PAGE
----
Italy nurses EU plans for a common armored fighting vehicle

ROME — As armored vehicles grab the limelight amid the war in Ukraine, Italy is working on a three-for-one deal that could see a common platform used for tracked, wheeled and amphibious vehicles.

Backed by the European Union and the brainchild of the Italian Army, the program to build a common platform for an armored infantry fighting vehicle, amphibious assault vehicle and light-armored vehicle could be delivered by 2030.

“The end of this decade is an ambitious yet achievable timeline,” said Lt. Col. Roberto Forlani, an official at the Army’s planning and policy division.

Launched in 2018, the program is part of the EU’s Permanent Structured Cooperation defense and security initiative, which the bloc says offers members “options on how to plan and bridge capability gaps in a collaborative manner.”

Led by Italy, with support from Greece and Slovakia, the project envisages a family of armored infantry fighting vehicles weighing 35-50 tons, depending on the configuration, capable of carrying a crew of three plus a standard infantry team (about six to nine individuals), and featuring a gun ranging from 25mm to more than 30mm, Forlani said.

Thanks to modular design and open architecture, the Italians have drawn up an ambitious list of missions they hope to give the armored infantry fighting vehicle, including anti-tank; mortar carrier; reconnaissance; combat engineer; tactical command post; joint fire support; ammunition and logistics carrier; protected ambulance; recovery; electronic warfare; chemical, biological, radiological and nuclear defense; and short-range air defense.

But Forlani cautioned that developing a single chassis for tracks, wheels and amphibious use could prove too ambitious. “We are looking at either a standard platform or different platforms that share the maximum subsystem commonality, payload and mission modules.”

That means shared turrets, fire systems, sensors, engines, protection systems and communications, he said, “which means less [research and development] costs, common logistics, greater availability of spare parts, and affordable maintenance.”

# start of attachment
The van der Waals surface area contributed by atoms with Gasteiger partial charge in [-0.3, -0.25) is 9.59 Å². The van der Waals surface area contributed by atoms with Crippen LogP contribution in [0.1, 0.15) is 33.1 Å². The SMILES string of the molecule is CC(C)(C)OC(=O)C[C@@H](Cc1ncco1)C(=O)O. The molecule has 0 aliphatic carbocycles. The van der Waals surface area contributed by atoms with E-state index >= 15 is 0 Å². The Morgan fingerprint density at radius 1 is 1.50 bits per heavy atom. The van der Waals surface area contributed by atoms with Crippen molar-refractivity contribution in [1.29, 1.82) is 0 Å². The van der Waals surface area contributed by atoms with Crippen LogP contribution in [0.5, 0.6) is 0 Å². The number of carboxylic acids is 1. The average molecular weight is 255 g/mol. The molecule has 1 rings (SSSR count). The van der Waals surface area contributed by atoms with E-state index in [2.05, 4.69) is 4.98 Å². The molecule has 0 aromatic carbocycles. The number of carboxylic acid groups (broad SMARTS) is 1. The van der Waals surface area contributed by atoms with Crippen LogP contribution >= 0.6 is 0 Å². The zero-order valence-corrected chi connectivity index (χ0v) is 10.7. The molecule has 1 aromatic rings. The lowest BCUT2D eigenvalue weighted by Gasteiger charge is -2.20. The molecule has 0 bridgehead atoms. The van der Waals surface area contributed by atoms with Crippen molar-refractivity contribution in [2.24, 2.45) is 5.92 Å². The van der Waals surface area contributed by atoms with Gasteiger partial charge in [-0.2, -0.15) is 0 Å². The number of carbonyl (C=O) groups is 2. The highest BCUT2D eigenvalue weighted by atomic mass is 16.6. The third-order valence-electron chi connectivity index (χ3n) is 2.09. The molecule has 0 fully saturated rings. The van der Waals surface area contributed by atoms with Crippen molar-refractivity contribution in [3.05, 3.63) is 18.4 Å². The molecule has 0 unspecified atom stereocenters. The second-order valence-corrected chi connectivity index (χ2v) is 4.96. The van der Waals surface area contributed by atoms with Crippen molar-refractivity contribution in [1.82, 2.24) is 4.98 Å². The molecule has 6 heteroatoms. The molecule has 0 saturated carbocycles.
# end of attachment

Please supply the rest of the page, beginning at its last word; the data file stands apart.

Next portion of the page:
If commonalities between a family of vehicles helps save cash, he added, making the program multinational through the PESCO initiative was also essential to ensure spreading the investment, increasing production and ensuring common standards among allies to allow better cooperation on the battlefield.

“Using modularity also means each army can customize their vehicle and ensures continuous growth,” he explained, noting that the future of armored vehicles must be multinational to reduce market fragmentation through what he called “interoperability by design.”

The Boxer vehicle program, launched in Germany and ordered by Germany, Australia, the Netherlands, Lithuania and Slovenia, was a good example, Forlani said. “The Boxer expresses its modularity through a large family of vehicles and mission modules. It was a team effort between nations and a joint procurement. We can take this approach forward to develop armored capabilities.”

A challenge facing the Italian-led program is the number of nations now rushing out to procure new off-the-shelf vehicles because of the Ukraine conflict.

Even before the war, Italy was working to renew its Army’s vehicle fleet by upgrading its aging Ariete tanks, procuring new Freccia vehicles, new Centauro wheeled tanks and new amphibious vehicles, and working on a tracked vehicle to replace its Dardo vehicles.

Forlani foresees the chance of convergence with new Italian programs. “We look at a harmonization of standards and an alignment of objectives between the PESCO project and the Italian Army requirement for renewing its national fleet. And we are ready to share our concepts with the other member nations and figure out if they can be a good solution for them too,” he said.

If the program takes off, he added, it could also give a valuable impulse to the Franco-German program for a main battle tank, the Main Ground Combat System, which is currently stalled.

“I think a joint effort to create this family of vehicles could help the teaming of nations to work on a future generation main battle tank,” he said.

Tom Kington is the Italy correspondent for Defense News.